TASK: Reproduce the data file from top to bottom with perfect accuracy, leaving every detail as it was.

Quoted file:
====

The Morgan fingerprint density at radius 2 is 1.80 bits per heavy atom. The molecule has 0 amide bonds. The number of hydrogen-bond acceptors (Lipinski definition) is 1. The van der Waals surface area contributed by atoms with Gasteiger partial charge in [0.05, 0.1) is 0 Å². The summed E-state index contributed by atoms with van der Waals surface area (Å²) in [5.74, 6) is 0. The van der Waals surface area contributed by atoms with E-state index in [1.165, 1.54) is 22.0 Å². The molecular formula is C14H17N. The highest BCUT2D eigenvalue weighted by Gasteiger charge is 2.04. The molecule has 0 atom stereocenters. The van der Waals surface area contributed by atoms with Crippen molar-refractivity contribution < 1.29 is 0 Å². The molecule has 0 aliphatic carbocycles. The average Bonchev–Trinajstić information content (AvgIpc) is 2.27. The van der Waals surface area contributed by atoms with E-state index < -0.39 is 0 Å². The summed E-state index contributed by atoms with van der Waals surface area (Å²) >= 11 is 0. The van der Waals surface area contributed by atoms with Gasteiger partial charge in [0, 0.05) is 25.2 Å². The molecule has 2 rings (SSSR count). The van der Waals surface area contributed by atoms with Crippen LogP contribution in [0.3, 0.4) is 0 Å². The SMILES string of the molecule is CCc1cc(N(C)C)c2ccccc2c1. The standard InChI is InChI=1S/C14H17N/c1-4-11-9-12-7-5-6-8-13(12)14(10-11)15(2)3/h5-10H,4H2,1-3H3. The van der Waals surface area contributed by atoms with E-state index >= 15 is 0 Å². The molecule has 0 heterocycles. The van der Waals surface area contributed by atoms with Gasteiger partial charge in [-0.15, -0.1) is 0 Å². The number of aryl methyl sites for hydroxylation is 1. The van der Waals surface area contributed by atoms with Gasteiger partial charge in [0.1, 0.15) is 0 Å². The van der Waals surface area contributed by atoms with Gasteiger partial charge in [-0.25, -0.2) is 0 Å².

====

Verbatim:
The Morgan fingerprint density at radius 2 is 1.80 bits per heavy atom. The molecule has 0 amide bonds. The number of hydrogen-bond acceptors (Lipinski definition) is 1. The van der Waals surface area contributed by atoms with Gasteiger partial charge in [0.05, 0.1) is 0 Å². The summed E-state index contributed by atoms with van der Waals surface area (Å²) in [5.74, 6) is 0. The van der Waals surface area contributed by atoms with E-state index in [1.165, 1.54) is 22.0 Å². The molecular formula is C14H17N. The highest BCUT2D eigenvalue weighted by Gasteiger charge is 2.04. The molecule has 0 atom stereocenters. The van der Waals surface area contributed by atoms with Crippen molar-refractivity contribution < 1.29 is 0 Å². The molecule has 0 aliphatic carbocycles. The average Bonchev–Trinajstić information content (AvgIpc) is 2.27. The van der Waals surface area contributed by atoms with E-state index < -0.39 is 0 Å². The summed E-state index contributed by atoms with van der Waals surface area (Å²) >= 11 is 0. The van der Waals surface area contributed by atoms with Gasteiger partial charge in [0, 0.05) is 25.2 Å². The molecule has 2 rings (SSSR count). The van der Waals surface area contributed by atoms with Crippen LogP contribution in [0.3, 0.4) is 0 Å². The SMILES string of the molecule is CCc1cc(N(C)C)c2ccccc2c1. The standard InChI is InChI=1S/C14H17N/c1-4-11-9-12-7-5-6-8-13(12)14(10-11)15(2)3/h5-10H,4H2,1-3H3. The van der Waals surface area contributed by atoms with E-state index >= 15 is 0 Å². The molecule has 0 heterocycles. The van der Waals surface area contributed by atoms with Gasteiger partial charge in [-0.15, -0.1) is 0 Å². The number of aryl methyl sites for hydroxylation is 1. The van der Waals surface area contributed by atoms with Gasteiger partial charge in [0.1, 0.15) is 0 Å². The van der Waals surface area contributed by atoms with Gasteiger partial charge in [-0.25, -0.2) is 0 Å².